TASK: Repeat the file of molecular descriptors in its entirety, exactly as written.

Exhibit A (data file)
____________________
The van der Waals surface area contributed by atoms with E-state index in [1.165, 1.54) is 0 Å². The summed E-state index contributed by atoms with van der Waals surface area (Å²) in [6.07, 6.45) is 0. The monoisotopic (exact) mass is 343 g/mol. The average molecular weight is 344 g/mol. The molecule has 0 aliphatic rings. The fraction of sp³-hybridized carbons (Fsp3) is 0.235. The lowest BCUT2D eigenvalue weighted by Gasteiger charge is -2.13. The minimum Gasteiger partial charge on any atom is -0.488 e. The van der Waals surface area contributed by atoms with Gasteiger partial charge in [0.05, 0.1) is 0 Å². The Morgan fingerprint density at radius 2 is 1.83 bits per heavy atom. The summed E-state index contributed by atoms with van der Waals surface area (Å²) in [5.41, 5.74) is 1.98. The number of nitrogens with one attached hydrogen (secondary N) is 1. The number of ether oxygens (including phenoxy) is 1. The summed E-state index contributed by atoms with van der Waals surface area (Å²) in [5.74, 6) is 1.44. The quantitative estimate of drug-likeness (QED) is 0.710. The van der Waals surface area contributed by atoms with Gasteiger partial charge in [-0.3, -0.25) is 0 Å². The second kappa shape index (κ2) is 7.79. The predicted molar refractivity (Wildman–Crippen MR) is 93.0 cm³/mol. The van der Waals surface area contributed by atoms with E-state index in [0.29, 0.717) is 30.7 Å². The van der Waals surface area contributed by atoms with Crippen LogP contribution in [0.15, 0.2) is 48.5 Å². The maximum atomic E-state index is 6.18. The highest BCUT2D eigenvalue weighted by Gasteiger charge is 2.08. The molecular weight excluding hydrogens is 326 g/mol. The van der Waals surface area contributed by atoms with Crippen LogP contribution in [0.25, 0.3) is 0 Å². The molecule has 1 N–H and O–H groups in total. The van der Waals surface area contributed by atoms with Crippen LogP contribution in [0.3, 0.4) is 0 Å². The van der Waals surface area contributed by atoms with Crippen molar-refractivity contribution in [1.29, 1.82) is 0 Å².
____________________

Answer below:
The van der Waals surface area contributed by atoms with E-state index in [1.165, 1.54) is 0 Å². The summed E-state index contributed by atoms with van der Waals surface area (Å²) in [6.07, 6.45) is 0. The monoisotopic (exact) mass is 343 g/mol. The average molecular weight is 344 g/mol. The molecule has 0 aliphatic rings. The fraction of sp³-hybridized carbons (Fsp3) is 0.235. The lowest BCUT2D eigenvalue weighted by Gasteiger charge is -2.13. The minimum Gasteiger partial charge on any atom is -0.488 e. The van der Waals surface area contributed by atoms with Gasteiger partial charge in [0.05, 0.1) is 0 Å². The Morgan fingerprint density at radius 2 is 1.83 bits per heavy atom. The summed E-state index contributed by atoms with van der Waals surface area (Å²) in [5.41, 5.74) is 1.98. The number of nitrogens with one attached hydrogen (secondary N) is 1. The number of ether oxygens (including phenoxy) is 1. The summed E-state index contributed by atoms with van der Waals surface area (Å²) in [5.74, 6) is 1.44. The quantitative estimate of drug-likeness (QED) is 0.710. The van der Waals surface area contributed by atoms with Gasteiger partial charge in [-0.3, -0.25) is 0 Å². The second kappa shape index (κ2) is 7.79. The predicted molar refractivity (Wildman–Crippen MR) is 93.0 cm³/mol. The van der Waals surface area contributed by atoms with E-state index in [0.29, 0.717) is 30.7 Å². The van der Waals surface area contributed by atoms with Crippen LogP contribution in [0.15, 0.2) is 48.5 Å². The maximum atomic E-state index is 6.18. The highest BCUT2D eigenvalue weighted by Gasteiger charge is 2.08. The molecular weight excluding hydrogens is 326 g/mol. The van der Waals surface area contributed by atoms with Crippen LogP contribution in [0.25, 0.3) is 0 Å². The molecule has 1 N–H and O–H groups in total. The van der Waals surface area contributed by atoms with Crippen LogP contribution in [0.3, 0.4) is 0 Å². The van der Waals surface area contributed by atoms with Crippen molar-refractivity contribution in [1.29, 1.82) is 0 Å².